Assessing Adverse Effects of Vape & Cigarette Emissions

Table: 110

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Abstract:

A. TITLE: Assessing Adverse Effects of Vape and Cigarette Emissions

B. BACKGROUND RESEARCH/PURPOSE:

It is commonly accepted that cigarettes are bad for your health. There is greater debate about the safety or dangers of vaping. I am curious to see if I can learn about the potential dangers of cigarettes and vaping by exposing plants and cotton balls to their emissions.

Over one billion people around the world smoke cigarettes; and the US is in 69th place for most cigarettes consumed per person per year at 1,016.6. The good news is that number has been slowly and steadily decreasing over time. However, according to the World Health Organization (WHO), vaping is a totally different matter. The number of adult vape users has rapidly increased over the 7 year period ending in 2018 from around 7 million users to over 41 million users that is over a 585% increase. Market researchers estimate that number will increase to around 55 million by the year 2021. While the WHO is happy that cigarette smoking is decreasing at a slow but steady rate, there is still concern because vaping is increasing at a much faster rate than the decrease in smoking.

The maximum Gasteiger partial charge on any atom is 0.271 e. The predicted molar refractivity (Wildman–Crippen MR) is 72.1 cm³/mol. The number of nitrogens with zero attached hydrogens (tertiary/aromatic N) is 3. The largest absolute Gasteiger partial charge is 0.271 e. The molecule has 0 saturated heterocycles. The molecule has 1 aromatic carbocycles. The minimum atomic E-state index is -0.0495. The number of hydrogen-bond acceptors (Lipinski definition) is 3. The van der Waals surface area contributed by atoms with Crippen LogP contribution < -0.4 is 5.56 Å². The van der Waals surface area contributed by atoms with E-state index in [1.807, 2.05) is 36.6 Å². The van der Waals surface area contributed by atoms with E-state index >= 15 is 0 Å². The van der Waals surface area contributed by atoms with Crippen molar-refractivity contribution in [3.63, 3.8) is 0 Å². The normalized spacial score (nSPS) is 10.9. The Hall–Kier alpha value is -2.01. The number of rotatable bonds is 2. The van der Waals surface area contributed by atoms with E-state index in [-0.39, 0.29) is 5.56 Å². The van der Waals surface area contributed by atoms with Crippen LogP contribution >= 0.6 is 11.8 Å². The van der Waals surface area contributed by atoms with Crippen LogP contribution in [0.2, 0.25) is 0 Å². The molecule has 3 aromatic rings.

In addition to adult use, vaping has become very popular with teenagers. According to the 2018 “Monitoring the Future” survey, the number of teens vaping has hit a “record” high. According to the survey (which included responses from more than 44,000 students): 37% of high school seniors, 32.3% of high school sophomores, and 17.6% of eighth-graders polled reported vaping in the previous 12 months. All of these percentages represented increases from the prior year. According to “truth initiative” (www.truthinitiative.org), “The 2019 National Youth Tobacco Survey data show that 34.2% of current high school e-cigarette users and 18.0% of current middle school e-cigarette users use e-cigarettes on 20 days or more per month and Monitoring the Future found that in 2019, 11.7% of high school seniors vape every day….” These statistics are very worrisome. The US Surgeon General Jerome M. Adams officially stated that e-cigarette use among the young has become an epidemic.